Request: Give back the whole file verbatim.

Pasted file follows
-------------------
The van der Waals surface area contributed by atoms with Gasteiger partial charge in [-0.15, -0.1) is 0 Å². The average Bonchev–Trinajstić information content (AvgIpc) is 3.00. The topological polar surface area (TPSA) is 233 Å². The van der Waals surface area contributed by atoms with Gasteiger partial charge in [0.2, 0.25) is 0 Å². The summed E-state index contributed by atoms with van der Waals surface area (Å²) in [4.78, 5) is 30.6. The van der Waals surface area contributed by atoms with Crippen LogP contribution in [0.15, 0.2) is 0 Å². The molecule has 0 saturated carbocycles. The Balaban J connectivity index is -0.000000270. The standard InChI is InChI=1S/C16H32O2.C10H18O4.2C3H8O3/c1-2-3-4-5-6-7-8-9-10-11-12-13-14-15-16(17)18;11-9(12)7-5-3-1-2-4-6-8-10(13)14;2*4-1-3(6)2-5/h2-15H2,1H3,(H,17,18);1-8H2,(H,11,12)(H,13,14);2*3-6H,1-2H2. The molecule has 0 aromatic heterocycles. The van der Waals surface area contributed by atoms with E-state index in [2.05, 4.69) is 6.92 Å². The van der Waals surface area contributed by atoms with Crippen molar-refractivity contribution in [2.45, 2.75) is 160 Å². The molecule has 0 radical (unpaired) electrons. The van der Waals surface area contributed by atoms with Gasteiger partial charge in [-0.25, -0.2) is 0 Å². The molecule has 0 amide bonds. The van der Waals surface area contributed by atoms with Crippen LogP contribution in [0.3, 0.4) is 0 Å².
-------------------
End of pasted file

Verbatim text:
The van der Waals surface area contributed by atoms with Gasteiger partial charge in [-0.15, -0.1) is 0 Å². The average Bonchev–Trinajstić information content (AvgIpc) is 3.00. The topological polar surface area (TPSA) is 233 Å². The van der Waals surface area contributed by atoms with Gasteiger partial charge in [0.2, 0.25) is 0 Å². The summed E-state index contributed by atoms with van der Waals surface area (Å²) in [4.78, 5) is 30.6. The van der Waals surface area contributed by atoms with Crippen LogP contribution in [0.15, 0.2) is 0 Å². The molecule has 0 saturated carbocycles. The Balaban J connectivity index is -0.000000270. The standard InChI is InChI=1S/C16H32O2.C10H18O4.2C3H8O3/c1-2-3-4-5-6-7-8-9-10-11-12-13-14-15-16(17)18;11-9(12)7-5-3-1-2-4-6-8-10(13)14;2*4-1-3(6)2-5/h2-15H2,1H3,(H,17,18);1-8H2,(H,11,12)(H,13,14);2*3-6H,1-2H2. The molecule has 0 aromatic heterocycles. The van der Waals surface area contributed by atoms with E-state index in [2.05, 4.69) is 6.92 Å². The van der Waals surface area contributed by atoms with Crippen molar-refractivity contribution in [2.45, 2.75) is 160 Å². The molecule has 0 radical (unpaired) electrons. The van der Waals surface area contributed by atoms with Gasteiger partial charge in [-0.25, -0.2) is 0 Å². The molecule has 0 amide bonds. The van der Waals surface area contributed by atoms with Crippen LogP contribution in [0.3, 0.4) is 0 Å².